What does the Autumn Statement mean for hospitality?

By Sophie Witts contact

- Last updated on GMT

What does the Autumn Statement mean for hospitality?

Related tags: Small business rate, Business rates in england and wales, Business, Taxation in the united kingdom

The Autumn Statement brought good news for the hospitality sector with a slashing of business rates, but failed to mention a cut in tourism VAT.

In a budget focused on ‘delivering what business needs’ the Chancellor outlined plans to ‘rebuild Britain’.

Business rates

Osborne abolished the uniform business rate in a move designed to give local councils the chance to ‘drive growth in their area’.

He also extended the Small Business Rate Relief scheme for another year, following warnings from the British Beer and Pub Association (BBPA)​ that scrapping the plans could see community pubs close nationwide.

Councils will be given the power to cut rates to make their area ‘more attractive to businesses’, while elected mayors will be able to raise rates to fund infrastructure projects supported by the local business community.

However, the Chancellor ignored the BBPA’s calls for the introduction of Retail Relief​ – which would provide a tax discount for pubs with a rateable value of £50,000 or less.

Apprenticeship levy

The statement brought a long-awaited clarification​ on the Government’s planned Apprenticeship Levy.

As part of a drive to ‘ensure large businesses share the cost of training the workforce’ Osborne set the rate at 0.5 per cent of an employer’s wage bill.

“Every employer will receive a £15,000 allowance to offset against the levy – which means over 98 per cent of all employers - and all businesses with paybills of less than £3 million - will pay no levy at all,” he said.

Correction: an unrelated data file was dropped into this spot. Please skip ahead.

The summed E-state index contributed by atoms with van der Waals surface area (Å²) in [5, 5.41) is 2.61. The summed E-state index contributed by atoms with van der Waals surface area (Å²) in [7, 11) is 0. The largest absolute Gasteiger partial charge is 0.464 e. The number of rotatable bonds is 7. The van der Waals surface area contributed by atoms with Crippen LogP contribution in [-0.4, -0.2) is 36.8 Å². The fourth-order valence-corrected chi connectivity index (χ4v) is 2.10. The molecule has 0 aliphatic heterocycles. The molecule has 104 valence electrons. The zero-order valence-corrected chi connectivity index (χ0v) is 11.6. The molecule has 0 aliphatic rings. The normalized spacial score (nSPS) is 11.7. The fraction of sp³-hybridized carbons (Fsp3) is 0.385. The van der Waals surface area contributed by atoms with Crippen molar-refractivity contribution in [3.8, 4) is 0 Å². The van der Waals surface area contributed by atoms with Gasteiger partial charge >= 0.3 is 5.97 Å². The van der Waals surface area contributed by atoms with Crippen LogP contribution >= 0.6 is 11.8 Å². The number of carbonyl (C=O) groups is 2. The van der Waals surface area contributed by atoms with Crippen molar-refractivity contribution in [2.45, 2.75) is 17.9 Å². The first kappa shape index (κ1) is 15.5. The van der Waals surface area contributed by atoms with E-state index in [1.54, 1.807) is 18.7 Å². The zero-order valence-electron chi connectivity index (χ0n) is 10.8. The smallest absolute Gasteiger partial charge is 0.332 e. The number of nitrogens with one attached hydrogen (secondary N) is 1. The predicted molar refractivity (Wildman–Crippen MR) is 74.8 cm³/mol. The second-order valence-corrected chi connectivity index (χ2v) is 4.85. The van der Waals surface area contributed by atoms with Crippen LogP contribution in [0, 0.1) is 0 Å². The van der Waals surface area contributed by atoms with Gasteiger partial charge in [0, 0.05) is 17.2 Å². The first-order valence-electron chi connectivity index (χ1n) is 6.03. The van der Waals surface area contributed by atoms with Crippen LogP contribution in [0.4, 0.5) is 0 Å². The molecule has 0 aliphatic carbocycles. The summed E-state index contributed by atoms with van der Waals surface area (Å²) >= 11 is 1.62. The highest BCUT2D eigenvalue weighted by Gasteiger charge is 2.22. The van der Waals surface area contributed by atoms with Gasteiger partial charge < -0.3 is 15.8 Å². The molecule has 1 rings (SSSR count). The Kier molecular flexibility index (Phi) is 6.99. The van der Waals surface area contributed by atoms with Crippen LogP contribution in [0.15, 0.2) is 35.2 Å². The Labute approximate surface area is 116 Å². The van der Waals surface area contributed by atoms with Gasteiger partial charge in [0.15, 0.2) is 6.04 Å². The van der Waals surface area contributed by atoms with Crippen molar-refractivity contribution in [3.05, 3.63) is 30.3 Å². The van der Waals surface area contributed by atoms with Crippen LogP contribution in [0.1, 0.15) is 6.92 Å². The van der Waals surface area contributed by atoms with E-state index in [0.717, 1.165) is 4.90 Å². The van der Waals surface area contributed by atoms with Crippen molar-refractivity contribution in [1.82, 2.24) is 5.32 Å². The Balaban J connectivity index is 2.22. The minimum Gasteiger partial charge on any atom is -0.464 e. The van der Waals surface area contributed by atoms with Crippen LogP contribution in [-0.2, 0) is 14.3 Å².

The scheme is set to raise £3bn a year from 2017 to fund 3m apprenticeships by 2020.

But the levy has met with scepticism from employers amid concerns that the drive to increase the number of placements could decrease the quality of training.

In a move designed to placate doubters, Osborne announced that Business Secretary Sajid Javid will create a new business-led body to set standards for the scheme.

“It’s a huge reform to raise the skills of the nation and address one of the enduring weaknesses of the British economy,” said the Chancellor.


Despite fears that the axe could fall heavily on VisitBritain​, the review was largely positive towards tourism with the Government holding off on ‘deep cuts’ to cultural attractions.

The Department of Culture, Media and Sport's administration budget fell by 20 per cent, but money to the Arts Council, national museums and galleries will be increased and free museum entry will remain.

“One of the best investments we can make as a nation is in our extraordinary arts, museums, heritage, media and sport,” said Osborne.

“£1bn a year in grants adds a quarter of a trillion pounds to our economy – not a bad return.”

Enterprise zones

Twenty-six Enterprise Zones, including 15 in towns and rural areas such as Carlisle, Dorset and Ipswich, will be created in a bid to encourage regional business investment.

“It is the most determined effort to change the geographical imbalance that has bedevilled the British economy for half a century,” Osborne told a packed Commons.

What was missing?

Once again the Government failed to mention a cut in tourism tax, despite the creation of a cross-party parliamentary group of MPs​ lobbying for the change.

The Cut Tourism VAT campaign – a coalition of 43,000 hospitality businesses - has argued that reducing the tax from 20 to five per cent could be worth £20bn to the UK over ten years.

Related topics: Business, Restaurants, Hotels, Pubs & Bars

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